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Worm Composting



Looking for an extra-rich fertilizer to help your garden grow — and a fun excuse to let your kids play with nightcrawlers? Try vermicomposting, or composting with worms.

When worms eat leftover kitchen scraps, their poop mixes with soil to create a nutritional feast for plants. And unlike with traditional composting, you never need to turn the pile; the worms take care of that themselves. All you have to do is build the critters a habitat.

At a recent workshop at Gardener's Supply in Williston, Vermont naturalist Mike Ather, of the website Backyard Wilderness, showed families how to compost with worms. Here's what he recommended.

To get started, try a temporary starter composter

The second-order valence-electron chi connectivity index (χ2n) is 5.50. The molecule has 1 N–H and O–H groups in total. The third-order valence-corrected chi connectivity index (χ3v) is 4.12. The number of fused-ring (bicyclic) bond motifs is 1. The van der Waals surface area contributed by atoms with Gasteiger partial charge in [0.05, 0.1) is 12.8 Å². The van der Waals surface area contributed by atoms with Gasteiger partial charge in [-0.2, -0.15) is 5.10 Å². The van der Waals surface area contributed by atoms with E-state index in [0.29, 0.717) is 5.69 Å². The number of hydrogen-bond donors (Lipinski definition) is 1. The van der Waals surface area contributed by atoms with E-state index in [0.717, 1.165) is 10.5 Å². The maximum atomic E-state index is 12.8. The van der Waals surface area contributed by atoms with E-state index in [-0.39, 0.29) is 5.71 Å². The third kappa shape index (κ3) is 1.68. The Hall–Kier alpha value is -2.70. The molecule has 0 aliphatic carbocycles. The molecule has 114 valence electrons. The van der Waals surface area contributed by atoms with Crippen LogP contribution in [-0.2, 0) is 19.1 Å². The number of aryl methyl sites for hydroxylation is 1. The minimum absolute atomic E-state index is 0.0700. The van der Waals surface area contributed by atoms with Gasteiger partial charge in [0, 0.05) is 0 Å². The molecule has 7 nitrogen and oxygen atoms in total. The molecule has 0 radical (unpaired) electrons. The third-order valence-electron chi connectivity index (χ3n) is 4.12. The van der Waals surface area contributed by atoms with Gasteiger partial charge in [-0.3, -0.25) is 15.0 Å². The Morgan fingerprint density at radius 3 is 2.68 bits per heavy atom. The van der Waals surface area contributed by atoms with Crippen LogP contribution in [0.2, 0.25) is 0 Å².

• Collect two 32-ounce yogurt containers.
  • Place a few small stones in one container.
  • Drill several small holes in the bottom of the other, then place it inside the first container.
  • Line the top container with a wet paper towel. This will hold in the bedding and prevent worms from escaping.
  • Rip newspaper into small pieces, moisten with a spray bottle and place on the paper towel. You should have two or three inches of bedding. Layer dampened, fertilizer-free potting soil or peat moss on top of the newspaper, followed by a layer of food extras, such as produce, coffee grounds, rinsed eggshells, leaves and tea bags. Don't use meat, dairy, plastic, oils or bones; these will attract rodents and fruit flies.
  • Make a cover for the top container out of cardboard.
  • Find two or three worms outside and put them in the bin.
  • The temporary bin will last for about a week. After that, transfer the contents to the garden.

For instructions on creating and maintaining a permanent composter, visit Ather's website, backyardwilderness.com

This article was originally published in Seven Days' monthly parenting magazine, Kids VT.

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